The red carpet will soon roll out in celebration of the anticipated independent film At Least I Didn’t Kill Him. The book-to-film project was written by local Atlanta author Kenni York and is a depiction of an unfortunate response to a woman being pushed too far. On the brink of National Domestic Violence Awareness Month, this film comes in time to spark the need for awareness, strength in making hard yet positive decisions, and speaks to those who have been or are in similar situations.
Filmed and directed by Chad Archey of StreamATL, a local production company, At Least I Didn’t Kill Him promises to be the indie film of the year. With moving performaces by up and coming talents such as Alexandria Denise and Eric Allen, the film also includes musical tracks from local artists.
Advanced viewers are calling the film “riveting,” “a dramatic interpretation of what really occurs in domestically harmful situations,” and “eye-openingly shocking.”
“We wanted to capture the true essence of a person whose spirit has been broken by someone they love deeply,” says Archey. “Alexandria Denise did a compelling job in giving us raw, relatable emotion drawing you in to the lead charater [Janelle] and making you feel the hurt she displays. Sometimes when we see things played out before us it forces us to take stock of what’s going on around us and with those that we love. It forces you to pay more attention. That’s what we want…to create awareness and encourage people to look past the masks [victims] often display.”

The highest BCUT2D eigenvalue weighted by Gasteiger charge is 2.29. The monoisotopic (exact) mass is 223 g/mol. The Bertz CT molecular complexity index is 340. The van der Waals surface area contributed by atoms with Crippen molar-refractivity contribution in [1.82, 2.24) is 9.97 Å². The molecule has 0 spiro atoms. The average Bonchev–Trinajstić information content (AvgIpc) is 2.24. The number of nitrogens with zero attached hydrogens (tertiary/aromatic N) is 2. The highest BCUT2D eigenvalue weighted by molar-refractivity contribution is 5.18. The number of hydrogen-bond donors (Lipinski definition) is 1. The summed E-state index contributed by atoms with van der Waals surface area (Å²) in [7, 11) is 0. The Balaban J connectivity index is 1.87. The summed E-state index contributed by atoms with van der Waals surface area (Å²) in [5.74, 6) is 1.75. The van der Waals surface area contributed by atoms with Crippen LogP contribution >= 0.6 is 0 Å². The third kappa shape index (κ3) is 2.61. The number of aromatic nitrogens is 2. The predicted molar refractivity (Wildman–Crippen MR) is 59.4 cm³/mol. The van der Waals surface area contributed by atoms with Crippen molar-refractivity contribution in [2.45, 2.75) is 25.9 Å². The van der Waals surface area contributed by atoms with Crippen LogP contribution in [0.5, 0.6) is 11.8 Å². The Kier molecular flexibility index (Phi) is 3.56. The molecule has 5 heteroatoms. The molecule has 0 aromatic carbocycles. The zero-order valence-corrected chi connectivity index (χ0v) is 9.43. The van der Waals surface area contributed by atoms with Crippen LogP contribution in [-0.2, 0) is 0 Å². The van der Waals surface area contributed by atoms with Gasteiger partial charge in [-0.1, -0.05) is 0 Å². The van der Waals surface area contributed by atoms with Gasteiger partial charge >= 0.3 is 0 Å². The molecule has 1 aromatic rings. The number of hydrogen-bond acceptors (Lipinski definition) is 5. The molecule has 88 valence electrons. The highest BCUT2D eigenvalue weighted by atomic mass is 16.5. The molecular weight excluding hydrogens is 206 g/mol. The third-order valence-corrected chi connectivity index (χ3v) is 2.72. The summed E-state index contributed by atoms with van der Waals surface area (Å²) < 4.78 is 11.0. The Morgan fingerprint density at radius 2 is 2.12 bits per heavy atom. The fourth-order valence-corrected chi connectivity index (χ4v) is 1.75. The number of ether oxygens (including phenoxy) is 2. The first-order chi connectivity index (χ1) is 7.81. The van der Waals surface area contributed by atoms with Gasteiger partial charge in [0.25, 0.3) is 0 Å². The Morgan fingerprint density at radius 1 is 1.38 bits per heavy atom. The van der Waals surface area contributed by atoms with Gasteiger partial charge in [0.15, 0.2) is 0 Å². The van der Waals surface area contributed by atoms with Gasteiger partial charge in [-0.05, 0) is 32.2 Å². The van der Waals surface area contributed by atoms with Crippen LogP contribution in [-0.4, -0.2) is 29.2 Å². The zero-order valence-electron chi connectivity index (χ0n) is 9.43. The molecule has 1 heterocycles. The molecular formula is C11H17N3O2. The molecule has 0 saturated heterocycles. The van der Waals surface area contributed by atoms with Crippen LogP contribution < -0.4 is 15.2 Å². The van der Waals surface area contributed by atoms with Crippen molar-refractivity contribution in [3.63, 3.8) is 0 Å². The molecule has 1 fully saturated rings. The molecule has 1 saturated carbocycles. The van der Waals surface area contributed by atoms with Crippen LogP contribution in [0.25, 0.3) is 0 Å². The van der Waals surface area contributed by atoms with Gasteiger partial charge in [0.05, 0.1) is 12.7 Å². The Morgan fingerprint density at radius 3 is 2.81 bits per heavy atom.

The film’s premiere is sponsored by Avondale Towne Cinema with the Red Carpet Reception beginning at 7:00 pm to give guests an opportunity to meet the cast and media interviews to take place. Show time is promptly at 8:00 pm.
A man…his wife…their secrets. What happens when the truth finally comes out?
As adapted from the short story series written by Kenni York, At Least I Didn’t Kill Him is a real life glimpse at how often we wear masks to cover up the hurt we’re dealing with and tend to hold on to relationships that slowly tear us down over time. But, when a woman’s fed up, how far will she go to break free from the hell that is her life?